Clever cat, smartest cat breed, smart catMany breeds of felines could fall under the banner of “most intelligent cat breed.” Although there is no official cat IQ test, experts have identified that the cerebral cortex in the cat’s brain, (the area responsible for rational decision making, problem-solving, language, and information), has twice as many neurons as their canine counterparts.

Pet parents of a “smarty cat” will never need science to tell them when they have a high-IQ feline on their hands – my cat’s intelligence had us securing all the cupboards with baby locks, which he quickly and proudly figured out within a few hours!

In this post, we will compare three of the most intelligent cat breeds – the Abyssinian, the Siamese, and the Turkish Van to see how they measure up.

Measuring the Cat IQ

There are five main areas science has deemed the best way to determine a cat’s sensibilities. They are;

  • Trainability/Memory – to be considered the most intelligent cat breed, the feline must display trainability and the ability to retain and recall the training.
  • Survival Skills – all cats are instinctive to a point; however those with higher IQs will demonstrate survival skills even when they don’t have to, such as cats which live exclusively indoors and are well-fed.
  • Social – the feline species can be notoriously aloof, however, those that are more intelligent do tend to be more family, children, and stranger-friendly. Cats that greet you at the door or lay on your lap know this is the way to get attention or to be fed.
  • Ability to Display Displeasure – according to studies, a smart cat will let you know when something is upsetting it. This could be articulated through hissing, meowing or caterwauling.
The following three shorthair cat breeds have earned high marks in all these areas of study; see their rating scores (out of a possible 5):

Abyssinian cat, most intelligent cat breed, smart catThe Abyssinian Cat Breed

This long, lean, athletic cat hails from parts of southeast Asia and the coastal regions of the Indian Ocean. It was first imported into the US in the 1900s and has worked its way today, into being one of the most popular shorthair cat breeds.

The average Abyssinian cat weighs from 6 to 10 pounds and can live from 9 to 15 years-old.

Trainability/Memory: 5/5

The Abyssinian is one of the most trainable felines around. It can learn to play fetch, run an agility course, and practice those puzzle toys until he’s mastered the game. Nicknamed “the Aby-Grabber”, this feline’s trainability and ability to recall his lessons will keep pet parents on their toes.

Survival Skills: 5/5

This cat’s intelligence scores are high on survival skills as it is naturally athletic and loves to be up at the highest point available. Whether that be a tall cat tree, the top of the curtains, or supervising the going-on in the kitchen, nothing will escape the notice or attention of this cat breed. The Aby is also very adaptable, so if it finds itself in a jam, it will work until the solution is achieved. 

Social:  4/5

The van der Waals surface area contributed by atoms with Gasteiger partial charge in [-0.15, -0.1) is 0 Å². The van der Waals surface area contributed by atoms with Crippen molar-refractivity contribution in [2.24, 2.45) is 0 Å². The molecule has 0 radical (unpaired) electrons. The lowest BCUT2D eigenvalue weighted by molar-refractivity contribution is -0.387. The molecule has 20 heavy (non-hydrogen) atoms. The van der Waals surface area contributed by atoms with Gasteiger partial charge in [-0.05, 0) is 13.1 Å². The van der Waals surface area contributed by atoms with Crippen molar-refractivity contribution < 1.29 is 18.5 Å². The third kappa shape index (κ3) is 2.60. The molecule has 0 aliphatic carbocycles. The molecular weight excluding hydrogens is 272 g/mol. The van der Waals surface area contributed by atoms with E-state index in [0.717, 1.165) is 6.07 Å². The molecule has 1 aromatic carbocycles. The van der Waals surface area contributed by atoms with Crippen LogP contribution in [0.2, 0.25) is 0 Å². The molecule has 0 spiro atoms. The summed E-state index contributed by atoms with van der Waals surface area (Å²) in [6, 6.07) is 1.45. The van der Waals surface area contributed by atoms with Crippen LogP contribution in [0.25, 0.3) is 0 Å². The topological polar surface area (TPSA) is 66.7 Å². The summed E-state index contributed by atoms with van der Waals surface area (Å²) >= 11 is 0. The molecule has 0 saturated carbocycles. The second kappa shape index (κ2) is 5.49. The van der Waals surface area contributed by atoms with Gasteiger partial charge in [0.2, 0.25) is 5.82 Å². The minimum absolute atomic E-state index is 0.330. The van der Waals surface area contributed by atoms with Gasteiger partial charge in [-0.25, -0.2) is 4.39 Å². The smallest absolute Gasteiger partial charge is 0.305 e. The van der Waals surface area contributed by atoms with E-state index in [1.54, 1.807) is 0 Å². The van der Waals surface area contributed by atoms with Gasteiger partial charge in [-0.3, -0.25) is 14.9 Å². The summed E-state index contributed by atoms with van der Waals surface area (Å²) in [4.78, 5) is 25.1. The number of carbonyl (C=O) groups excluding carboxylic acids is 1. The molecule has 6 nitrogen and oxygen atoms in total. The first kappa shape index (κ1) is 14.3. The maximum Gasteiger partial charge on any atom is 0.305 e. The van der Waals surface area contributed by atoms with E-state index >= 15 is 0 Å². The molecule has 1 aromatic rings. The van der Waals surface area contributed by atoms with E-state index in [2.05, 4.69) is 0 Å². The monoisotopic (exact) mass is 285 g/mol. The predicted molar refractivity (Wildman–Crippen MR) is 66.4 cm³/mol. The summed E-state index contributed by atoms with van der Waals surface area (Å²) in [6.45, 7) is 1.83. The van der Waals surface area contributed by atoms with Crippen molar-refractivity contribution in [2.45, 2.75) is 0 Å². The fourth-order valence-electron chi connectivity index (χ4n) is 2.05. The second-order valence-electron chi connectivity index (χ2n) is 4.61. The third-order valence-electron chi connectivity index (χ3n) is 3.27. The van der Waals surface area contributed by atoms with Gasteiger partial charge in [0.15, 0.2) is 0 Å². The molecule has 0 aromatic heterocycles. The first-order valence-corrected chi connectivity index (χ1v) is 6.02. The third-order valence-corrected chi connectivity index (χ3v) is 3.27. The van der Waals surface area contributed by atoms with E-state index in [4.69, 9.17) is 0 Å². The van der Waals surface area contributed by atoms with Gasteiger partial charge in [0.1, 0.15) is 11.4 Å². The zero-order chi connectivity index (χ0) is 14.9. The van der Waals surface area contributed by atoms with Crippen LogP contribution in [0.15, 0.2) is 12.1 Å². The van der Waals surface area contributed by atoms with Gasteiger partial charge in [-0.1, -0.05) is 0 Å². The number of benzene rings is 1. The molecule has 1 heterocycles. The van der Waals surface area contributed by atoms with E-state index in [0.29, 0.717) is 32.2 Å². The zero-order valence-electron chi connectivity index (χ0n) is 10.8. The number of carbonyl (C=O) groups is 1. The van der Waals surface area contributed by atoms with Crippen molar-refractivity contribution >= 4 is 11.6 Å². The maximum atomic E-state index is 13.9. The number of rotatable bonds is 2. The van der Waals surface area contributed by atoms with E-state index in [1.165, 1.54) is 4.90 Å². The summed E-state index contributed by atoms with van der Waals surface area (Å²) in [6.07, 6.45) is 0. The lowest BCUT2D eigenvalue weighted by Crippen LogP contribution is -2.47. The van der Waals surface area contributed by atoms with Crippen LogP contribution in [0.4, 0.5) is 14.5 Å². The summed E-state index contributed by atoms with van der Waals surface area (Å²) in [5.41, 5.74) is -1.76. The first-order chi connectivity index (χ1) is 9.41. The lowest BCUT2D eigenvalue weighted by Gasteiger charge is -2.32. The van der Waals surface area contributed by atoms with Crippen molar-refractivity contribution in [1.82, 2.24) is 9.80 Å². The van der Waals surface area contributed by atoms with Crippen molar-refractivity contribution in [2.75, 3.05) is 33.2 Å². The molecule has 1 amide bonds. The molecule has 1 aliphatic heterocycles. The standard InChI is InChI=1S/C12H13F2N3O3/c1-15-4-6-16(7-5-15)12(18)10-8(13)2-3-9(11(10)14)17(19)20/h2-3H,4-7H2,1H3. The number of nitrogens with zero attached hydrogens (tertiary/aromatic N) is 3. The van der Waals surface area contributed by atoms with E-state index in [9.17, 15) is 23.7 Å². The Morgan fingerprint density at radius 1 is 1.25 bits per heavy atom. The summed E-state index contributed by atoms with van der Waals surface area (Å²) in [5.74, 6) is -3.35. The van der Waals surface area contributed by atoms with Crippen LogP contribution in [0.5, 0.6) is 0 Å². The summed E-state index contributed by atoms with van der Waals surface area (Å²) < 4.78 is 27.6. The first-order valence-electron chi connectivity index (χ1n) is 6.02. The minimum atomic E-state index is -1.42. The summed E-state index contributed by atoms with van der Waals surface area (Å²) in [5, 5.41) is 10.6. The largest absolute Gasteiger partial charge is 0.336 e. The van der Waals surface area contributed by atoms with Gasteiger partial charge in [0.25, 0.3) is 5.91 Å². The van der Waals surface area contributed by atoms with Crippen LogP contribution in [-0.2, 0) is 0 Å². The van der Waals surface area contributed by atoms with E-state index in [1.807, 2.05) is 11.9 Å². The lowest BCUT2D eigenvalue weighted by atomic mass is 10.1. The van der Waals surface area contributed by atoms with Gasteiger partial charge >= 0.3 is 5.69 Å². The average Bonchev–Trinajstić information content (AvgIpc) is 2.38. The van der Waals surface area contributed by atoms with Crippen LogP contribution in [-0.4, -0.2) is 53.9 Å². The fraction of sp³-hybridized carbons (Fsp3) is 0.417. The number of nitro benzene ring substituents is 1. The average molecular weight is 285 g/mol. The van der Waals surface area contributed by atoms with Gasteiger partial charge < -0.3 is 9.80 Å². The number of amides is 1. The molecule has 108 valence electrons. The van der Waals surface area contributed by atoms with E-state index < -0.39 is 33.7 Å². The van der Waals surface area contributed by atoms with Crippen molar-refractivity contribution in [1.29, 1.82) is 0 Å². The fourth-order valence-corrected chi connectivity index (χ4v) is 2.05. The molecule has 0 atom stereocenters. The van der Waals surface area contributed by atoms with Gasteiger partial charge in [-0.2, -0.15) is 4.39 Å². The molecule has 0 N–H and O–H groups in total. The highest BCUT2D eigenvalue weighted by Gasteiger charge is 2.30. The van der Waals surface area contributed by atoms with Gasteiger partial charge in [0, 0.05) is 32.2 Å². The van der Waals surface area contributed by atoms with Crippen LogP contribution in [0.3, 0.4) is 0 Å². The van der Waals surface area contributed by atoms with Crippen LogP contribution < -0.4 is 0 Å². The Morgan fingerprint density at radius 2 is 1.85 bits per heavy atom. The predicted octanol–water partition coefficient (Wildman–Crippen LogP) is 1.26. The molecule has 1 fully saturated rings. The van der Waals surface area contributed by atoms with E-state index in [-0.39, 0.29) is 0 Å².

The Aby loves to interact with its family members and will engage its humans in any form of play. However, its busyness doesn’t always translate into cuddly affection. Children are the Aby’s favorite pastime as they have the stamina to keep this kitty engaged all day long. If you have a dog or another cat, the Abyssinian has no problem being best pals with its furry housemates.

Ability to Display Displeasure:  4/5

With the Abyssinian’s propensity to being the center of attention, it will have no issue letting you know when something isn’t right in its world. However, if you’re waiting for loud vocalizations from this cat, you won’t get it – Abys have a soft chirrup over a raucous meow.

The Abyssinian Cat Breed’s Overall Cat IQ: 4.5


Siamese cat breed, pedigree cat, low shedding catThe Siamese Cat Breed

This beautiful and elegant feline originated in Thailand (formerly Siam) and was first imported into the US in 1878. This popular shorthair cat breed was first shown at the Crystal Palace Cat Show in London in the nineteenth century. One was even owned by President Rutherford B. Hayes (1877-1881) and his wife Lucy.

The average Siamese cat weighs from 6 to 14 pounds and can live from 8 to 15 years-old.

Trainability/Memory:  4/5

It’s not that the Siamese isn’t trainable, but rather he may or may not choose to do as you ask or even demand – this cat breed marches to his own beat. The Siamese is an athletic animal that loves to play, explore, and get into anything he deems as exciting or new. For a happy, healthy pet, provide your Siamese with plenty of climbing posts, puzzle toys, and time with his favorite person.

Survival Skills: 4/5

The Siamese cat breed loves to climb and is very adept at doing so. In the wild, the Siamese would have no problem leaping for prey and climbing to the highest point for safety. In your home, don’t be surprised to find your Siamese climbing the drapes or pouncing from sofa to carpet to the chair.

Social:  5/5

This shorthair cat breed lives for spending time with its humans. It loves to be “helpful” and will want to be involved with everything in the home. You might even find your Siamese following you into the shower or sleeping under the blankets with his head beside yours on the pillow. 

Ability to Display Displeasure:  5/5

If the ability to show displeasure were the only category to measure a cat’s intelligence, then the Siamese would win “paws down”, despite the Turkish Van Cat breed scoring the same rating.

This feline has no problem expressing its views in every sound available from grumblings to full-out caterwauling. It will let you know when you have messed up and how to fix it. To say the Siamese are opinionated, leaning towards downright demanding, is an understatement!